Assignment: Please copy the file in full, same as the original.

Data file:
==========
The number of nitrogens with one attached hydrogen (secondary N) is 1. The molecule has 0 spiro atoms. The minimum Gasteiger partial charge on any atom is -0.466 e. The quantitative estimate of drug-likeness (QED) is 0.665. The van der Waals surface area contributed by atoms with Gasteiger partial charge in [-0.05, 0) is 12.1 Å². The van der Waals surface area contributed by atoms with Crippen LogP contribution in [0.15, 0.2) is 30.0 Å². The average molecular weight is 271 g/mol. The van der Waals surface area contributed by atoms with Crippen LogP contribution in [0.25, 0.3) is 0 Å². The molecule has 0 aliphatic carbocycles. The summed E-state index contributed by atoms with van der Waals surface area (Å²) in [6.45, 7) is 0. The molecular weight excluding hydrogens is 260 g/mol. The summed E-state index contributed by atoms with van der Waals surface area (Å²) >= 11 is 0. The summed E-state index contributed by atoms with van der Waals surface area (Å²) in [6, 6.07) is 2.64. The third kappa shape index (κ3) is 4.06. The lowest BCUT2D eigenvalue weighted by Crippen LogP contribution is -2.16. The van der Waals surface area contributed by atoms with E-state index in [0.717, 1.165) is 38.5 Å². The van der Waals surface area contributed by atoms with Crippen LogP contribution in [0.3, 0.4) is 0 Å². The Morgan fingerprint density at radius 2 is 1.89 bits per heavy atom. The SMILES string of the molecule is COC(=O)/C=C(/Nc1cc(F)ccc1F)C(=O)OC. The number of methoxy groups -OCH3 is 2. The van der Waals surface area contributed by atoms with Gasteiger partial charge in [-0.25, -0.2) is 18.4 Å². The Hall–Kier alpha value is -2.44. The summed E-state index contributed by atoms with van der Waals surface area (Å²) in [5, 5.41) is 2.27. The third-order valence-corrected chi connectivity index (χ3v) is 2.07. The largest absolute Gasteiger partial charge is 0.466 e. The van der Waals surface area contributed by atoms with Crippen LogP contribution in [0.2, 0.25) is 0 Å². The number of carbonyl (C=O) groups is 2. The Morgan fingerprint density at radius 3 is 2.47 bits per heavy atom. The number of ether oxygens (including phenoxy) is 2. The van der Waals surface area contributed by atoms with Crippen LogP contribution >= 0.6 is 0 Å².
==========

The number of nitrogens with one attached hydrogen (secondary N) is 1. The molecule has 0 spiro atoms. The minimum Gasteiger partial charge on any atom is -0.466 e. The quantitative estimate of drug-likeness (QED) is 0.665. The van der Waals surface area contributed by atoms with Gasteiger partial charge in [-0.05, 0) is 12.1 Å². The van der Waals surface area contributed by atoms with Crippen LogP contribution in [0.15, 0.2) is 30.0 Å². The average molecular weight is 271 g/mol. The van der Waals surface area contributed by atoms with Crippen LogP contribution in [0.25, 0.3) is 0 Å². The molecule has 0 aliphatic carbocycles. The summed E-state index contributed by atoms with van der Waals surface area (Å²) in [6.45, 7) is 0. The molecular weight excluding hydrogens is 260 g/mol. The summed E-state index contributed by atoms with van der Waals surface area (Å²) >= 11 is 0. The summed E-state index contributed by atoms with van der Waals surface area (Å²) in [6, 6.07) is 2.64. The third kappa shape index (κ3) is 4.06. The lowest BCUT2D eigenvalue weighted by Crippen LogP contribution is -2.16. The van der Waals surface area contributed by atoms with E-state index in [0.717, 1.165) is 38.5 Å². The van der Waals surface area contributed by atoms with Crippen LogP contribution in [0.3, 0.4) is 0 Å². The Morgan fingerprint density at radius 2 is 1.89 bits per heavy atom. The SMILES string of the molecule is COC(=O)/C=C(/Nc1cc(F)ccc1F)C(=O)OC. The number of methoxy groups -OCH3 is 2. The van der Waals surface area contributed by atoms with Gasteiger partial charge in [-0.25, -0.2) is 18.4 Å². The Hall–Kier alpha value is -2.44. The summed E-state index contributed by atoms with van der Waals surface area (Å²) in [5, 5.41) is 2.27. The third-order valence-corrected chi connectivity index (χ3v) is 2.07. The largest absolute Gasteiger partial charge is 0.466 e. The van der Waals surface area contributed by atoms with Crippen LogP contribution in [0.2, 0.25) is 0 Å². The number of carbonyl (C=O) groups is 2. The Morgan fingerprint density at radius 3 is 2.47 bits per heavy atom. The number of ether oxygens (including phenoxy) is 2. The van der Waals surface area contributed by atoms with Crippen LogP contribution >= 0.6 is 0 Å².